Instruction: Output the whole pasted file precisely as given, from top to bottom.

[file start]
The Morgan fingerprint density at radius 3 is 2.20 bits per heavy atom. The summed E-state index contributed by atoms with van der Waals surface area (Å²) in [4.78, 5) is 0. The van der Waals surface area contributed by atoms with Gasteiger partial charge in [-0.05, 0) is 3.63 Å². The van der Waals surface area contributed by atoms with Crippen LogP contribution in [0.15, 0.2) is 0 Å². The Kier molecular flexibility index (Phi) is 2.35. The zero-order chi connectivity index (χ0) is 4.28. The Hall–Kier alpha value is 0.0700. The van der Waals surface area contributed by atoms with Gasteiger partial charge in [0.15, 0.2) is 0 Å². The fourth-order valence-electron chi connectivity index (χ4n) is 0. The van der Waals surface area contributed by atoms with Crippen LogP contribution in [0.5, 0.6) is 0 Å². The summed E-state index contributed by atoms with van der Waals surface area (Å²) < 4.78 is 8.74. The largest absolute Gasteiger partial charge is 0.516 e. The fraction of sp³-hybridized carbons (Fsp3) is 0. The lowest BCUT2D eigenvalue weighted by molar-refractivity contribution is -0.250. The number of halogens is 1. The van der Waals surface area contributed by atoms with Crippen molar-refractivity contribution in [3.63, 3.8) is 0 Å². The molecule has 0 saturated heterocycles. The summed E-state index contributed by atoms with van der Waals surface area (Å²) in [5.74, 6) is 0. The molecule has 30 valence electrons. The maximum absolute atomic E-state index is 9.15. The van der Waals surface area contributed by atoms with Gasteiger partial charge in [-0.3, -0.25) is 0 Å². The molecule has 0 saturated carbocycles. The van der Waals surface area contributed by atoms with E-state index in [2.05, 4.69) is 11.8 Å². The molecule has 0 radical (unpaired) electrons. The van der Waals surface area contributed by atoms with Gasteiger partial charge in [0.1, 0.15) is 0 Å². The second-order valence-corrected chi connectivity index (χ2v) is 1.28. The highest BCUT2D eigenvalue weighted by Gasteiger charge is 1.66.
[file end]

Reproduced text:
The Morgan fingerprint density at radius 3 is 2.20 bits per heavy atom. The summed E-state index contributed by atoms with van der Waals surface area (Å²) in [4.78, 5) is 0. The van der Waals surface area contributed by atoms with Gasteiger partial charge in [-0.05, 0) is 3.63 Å². The van der Waals surface area contributed by atoms with Crippen LogP contribution in [0.15, 0.2) is 0 Å². The Kier molecular flexibility index (Phi) is 2.35. The zero-order chi connectivity index (χ0) is 4.28. The Hall–Kier alpha value is 0.0700. The van der Waals surface area contributed by atoms with Gasteiger partial charge in [0.15, 0.2) is 0 Å². The fourth-order valence-electron chi connectivity index (χ4n) is 0. The van der Waals surface area contributed by atoms with Crippen LogP contribution in [0.5, 0.6) is 0 Å². The summed E-state index contributed by atoms with van der Waals surface area (Å²) < 4.78 is 8.74. The largest absolute Gasteiger partial charge is 0.516 e. The fraction of sp³-hybridized carbons (Fsp3) is 0. The lowest BCUT2D eigenvalue weighted by molar-refractivity contribution is -0.250. The number of halogens is 1. The van der Waals surface area contributed by atoms with Crippen molar-refractivity contribution in [3.63, 3.8) is 0 Å². The molecule has 0 saturated heterocycles. The summed E-state index contributed by atoms with van der Waals surface area (Å²) in [5.74, 6) is 0. The molecule has 30 valence electrons. The maximum absolute atomic E-state index is 9.15. The van der Waals surface area contributed by atoms with Gasteiger partial charge in [-0.3, -0.25) is 0 Å². The molecule has 0 saturated carbocycles. The van der Waals surface area contributed by atoms with E-state index in [2.05, 4.69) is 11.8 Å². The molecule has 0 radical (unpaired) electrons. The van der Waals surface area contributed by atoms with Gasteiger partial charge in [0.1, 0.15) is 0 Å². The second-order valence-corrected chi connectivity index (χ2v) is 1.28. The highest BCUT2D eigenvalue weighted by Gasteiger charge is 1.66.